Restoring The Penobscot: Good News

PenobscotAn important step was taken in restoring fish populations in the Penobscot River in Maine this week with the removal of the Veazie Dam.

The Penobscot Indians have been fighting to eliminate barriers to fish that used to migrate from the Atlantic Ocean into the the river system in Maine. Tearing down the dam will allow species such as Alewives, Salmon, Shad and freer access of other species such as to 1,000 miles of waterways.

Restoring the Penobscot

There was an ongoing battle that has been fought for years over this issue. The Penobscot Tribe wanted to restore the tradition fishing grounds that allowed migrations of these important fish. There was concern that allowing alewives into the rivers would harm smallmouth bass populations due to the alewives feeding on nests of smallmouth bass. On the other side of the coin, some people felt that this change would provide smallmouth bass with more forage and actually increase the size and numbers of smallmouth bass.

Learn about the historic role of the Penobscot and the unique partnership that has made restoration possible:


Forage for smallmouth bass

Banks had a true fish story to tell which he said illustrates the importance of the river restoration and the connectedness of the environment. “I went fishing last night upriver from here and I caught at least 60 small mouth bass and every one of those bass had young alewives in them,” Banks said. “They’d be shaking when they came out of the water and the alewives went flying out of their mouths! They’re literally gorging themselves with these young alewives that are a direct result of this project.” That’s because the Nation has been stocking the lakes with alewives to get a jumpstart on the river project, he said. “The alewives are called a keystone species because they’re so good for the whole ecology of the river. Two out of 1,000 alewives are needed to keep the run self sustaining. That means 998 are available for birds, eagles, osprey and other game fish like smallmouth bass – everything is linked.”   Source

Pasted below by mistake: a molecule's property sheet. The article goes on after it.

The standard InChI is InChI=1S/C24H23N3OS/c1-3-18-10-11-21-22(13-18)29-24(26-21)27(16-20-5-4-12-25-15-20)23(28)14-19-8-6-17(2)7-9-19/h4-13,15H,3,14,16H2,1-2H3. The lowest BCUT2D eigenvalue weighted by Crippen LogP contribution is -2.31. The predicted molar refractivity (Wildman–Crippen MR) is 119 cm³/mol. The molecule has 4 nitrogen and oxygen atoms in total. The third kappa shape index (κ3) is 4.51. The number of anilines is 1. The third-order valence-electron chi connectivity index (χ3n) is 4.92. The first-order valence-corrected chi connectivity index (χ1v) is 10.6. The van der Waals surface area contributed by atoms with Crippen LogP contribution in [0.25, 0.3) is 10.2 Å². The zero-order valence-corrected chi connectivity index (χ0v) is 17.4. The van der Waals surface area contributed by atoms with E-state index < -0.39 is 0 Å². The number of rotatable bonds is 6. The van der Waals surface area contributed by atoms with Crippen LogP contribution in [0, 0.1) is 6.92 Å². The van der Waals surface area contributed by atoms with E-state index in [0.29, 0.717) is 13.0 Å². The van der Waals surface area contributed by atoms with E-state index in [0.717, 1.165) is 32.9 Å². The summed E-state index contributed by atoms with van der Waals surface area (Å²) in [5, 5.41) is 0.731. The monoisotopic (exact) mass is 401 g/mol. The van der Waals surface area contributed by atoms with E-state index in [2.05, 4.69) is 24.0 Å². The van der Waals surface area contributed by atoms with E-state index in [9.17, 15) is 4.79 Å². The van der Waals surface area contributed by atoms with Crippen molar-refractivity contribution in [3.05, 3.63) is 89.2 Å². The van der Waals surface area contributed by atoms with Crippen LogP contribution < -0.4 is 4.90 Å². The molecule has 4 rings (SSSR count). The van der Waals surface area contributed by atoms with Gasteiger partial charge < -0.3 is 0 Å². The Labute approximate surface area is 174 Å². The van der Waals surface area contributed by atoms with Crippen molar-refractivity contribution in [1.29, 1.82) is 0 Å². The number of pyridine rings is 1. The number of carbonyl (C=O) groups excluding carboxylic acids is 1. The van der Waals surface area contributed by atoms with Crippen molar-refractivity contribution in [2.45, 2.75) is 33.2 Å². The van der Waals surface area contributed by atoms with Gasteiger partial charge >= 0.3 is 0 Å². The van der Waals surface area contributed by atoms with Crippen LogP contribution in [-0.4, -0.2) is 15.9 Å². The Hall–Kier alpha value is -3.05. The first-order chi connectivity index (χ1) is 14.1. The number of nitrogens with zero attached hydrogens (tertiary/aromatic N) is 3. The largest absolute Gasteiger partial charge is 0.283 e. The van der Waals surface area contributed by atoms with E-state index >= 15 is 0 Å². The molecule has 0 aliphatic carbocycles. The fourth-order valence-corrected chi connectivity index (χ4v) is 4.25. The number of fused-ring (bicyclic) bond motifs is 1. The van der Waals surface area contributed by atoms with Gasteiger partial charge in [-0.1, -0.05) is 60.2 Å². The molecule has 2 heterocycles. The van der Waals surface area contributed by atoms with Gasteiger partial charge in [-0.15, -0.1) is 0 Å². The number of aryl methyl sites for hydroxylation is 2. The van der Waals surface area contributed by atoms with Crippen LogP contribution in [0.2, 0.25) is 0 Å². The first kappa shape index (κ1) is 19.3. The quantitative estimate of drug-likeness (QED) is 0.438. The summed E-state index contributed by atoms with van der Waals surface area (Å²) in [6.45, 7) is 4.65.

As can be seen in the article, smallmouth bass are opportunistic feeders and it is most likely that the awelwives will help the bass population and create a healthier river.

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